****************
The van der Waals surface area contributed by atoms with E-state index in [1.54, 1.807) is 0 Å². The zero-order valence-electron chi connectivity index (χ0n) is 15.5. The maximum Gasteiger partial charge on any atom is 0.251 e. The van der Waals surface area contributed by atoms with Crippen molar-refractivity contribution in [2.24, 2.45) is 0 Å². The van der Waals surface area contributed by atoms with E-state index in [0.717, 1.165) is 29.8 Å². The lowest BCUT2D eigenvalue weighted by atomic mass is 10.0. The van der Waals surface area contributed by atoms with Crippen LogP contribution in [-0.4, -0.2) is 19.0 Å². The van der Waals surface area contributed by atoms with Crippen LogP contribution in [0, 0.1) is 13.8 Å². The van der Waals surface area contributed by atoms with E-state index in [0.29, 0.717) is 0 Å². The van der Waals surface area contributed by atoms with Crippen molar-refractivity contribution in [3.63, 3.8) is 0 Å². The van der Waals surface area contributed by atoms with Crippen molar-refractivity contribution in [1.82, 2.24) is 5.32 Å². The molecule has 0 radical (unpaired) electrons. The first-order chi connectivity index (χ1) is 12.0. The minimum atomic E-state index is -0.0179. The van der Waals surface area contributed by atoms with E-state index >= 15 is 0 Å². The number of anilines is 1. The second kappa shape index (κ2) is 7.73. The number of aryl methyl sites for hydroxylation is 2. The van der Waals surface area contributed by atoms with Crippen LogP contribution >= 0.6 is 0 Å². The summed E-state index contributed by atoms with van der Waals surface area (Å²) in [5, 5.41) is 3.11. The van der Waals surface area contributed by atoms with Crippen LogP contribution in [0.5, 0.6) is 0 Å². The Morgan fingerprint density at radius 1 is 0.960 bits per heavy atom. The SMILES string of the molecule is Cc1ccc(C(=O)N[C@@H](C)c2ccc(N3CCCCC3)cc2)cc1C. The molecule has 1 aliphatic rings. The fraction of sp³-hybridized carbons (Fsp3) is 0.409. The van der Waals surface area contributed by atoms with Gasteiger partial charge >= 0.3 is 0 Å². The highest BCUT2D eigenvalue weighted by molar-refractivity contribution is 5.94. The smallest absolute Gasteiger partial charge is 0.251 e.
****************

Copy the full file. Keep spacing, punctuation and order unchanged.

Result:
The van der Waals surface area contributed by atoms with E-state index in [1.54, 1.807) is 0 Å². The zero-order valence-electron chi connectivity index (χ0n) is 15.5. The maximum Gasteiger partial charge on any atom is 0.251 e. The van der Waals surface area contributed by atoms with Crippen molar-refractivity contribution in [2.24, 2.45) is 0 Å². The van der Waals surface area contributed by atoms with E-state index in [0.717, 1.165) is 29.8 Å². The lowest BCUT2D eigenvalue weighted by atomic mass is 10.0. The van der Waals surface area contributed by atoms with Crippen LogP contribution in [-0.4, -0.2) is 19.0 Å². The van der Waals surface area contributed by atoms with Crippen LogP contribution in [0, 0.1) is 13.8 Å². The van der Waals surface area contributed by atoms with E-state index in [0.29, 0.717) is 0 Å². The van der Waals surface area contributed by atoms with Crippen molar-refractivity contribution in [3.63, 3.8) is 0 Å². The van der Waals surface area contributed by atoms with Crippen molar-refractivity contribution in [1.82, 2.24) is 5.32 Å². The molecule has 0 radical (unpaired) electrons. The first-order chi connectivity index (χ1) is 12.0. The minimum atomic E-state index is -0.0179. The van der Waals surface area contributed by atoms with E-state index >= 15 is 0 Å². The number of anilines is 1. The second kappa shape index (κ2) is 7.73. The number of aryl methyl sites for hydroxylation is 2. The van der Waals surface area contributed by atoms with Crippen LogP contribution >= 0.6 is 0 Å². The summed E-state index contributed by atoms with van der Waals surface area (Å²) in [5, 5.41) is 3.11. The van der Waals surface area contributed by atoms with Crippen LogP contribution in [0.5, 0.6) is 0 Å². The Morgan fingerprint density at radius 1 is 0.960 bits per heavy atom. The SMILES string of the molecule is Cc1ccc(C(=O)N[C@@H](C)c2ccc(N3CCCCC3)cc2)cc1C. The molecule has 1 aliphatic rings. The fraction of sp³-hybridized carbons (Fsp3) is 0.409. The van der Waals surface area contributed by atoms with Gasteiger partial charge >= 0.3 is 0 Å². The highest BCUT2D eigenvalue weighted by molar-refractivity contribution is 5.94. The smallest absolute Gasteiger partial charge is 0.251 e.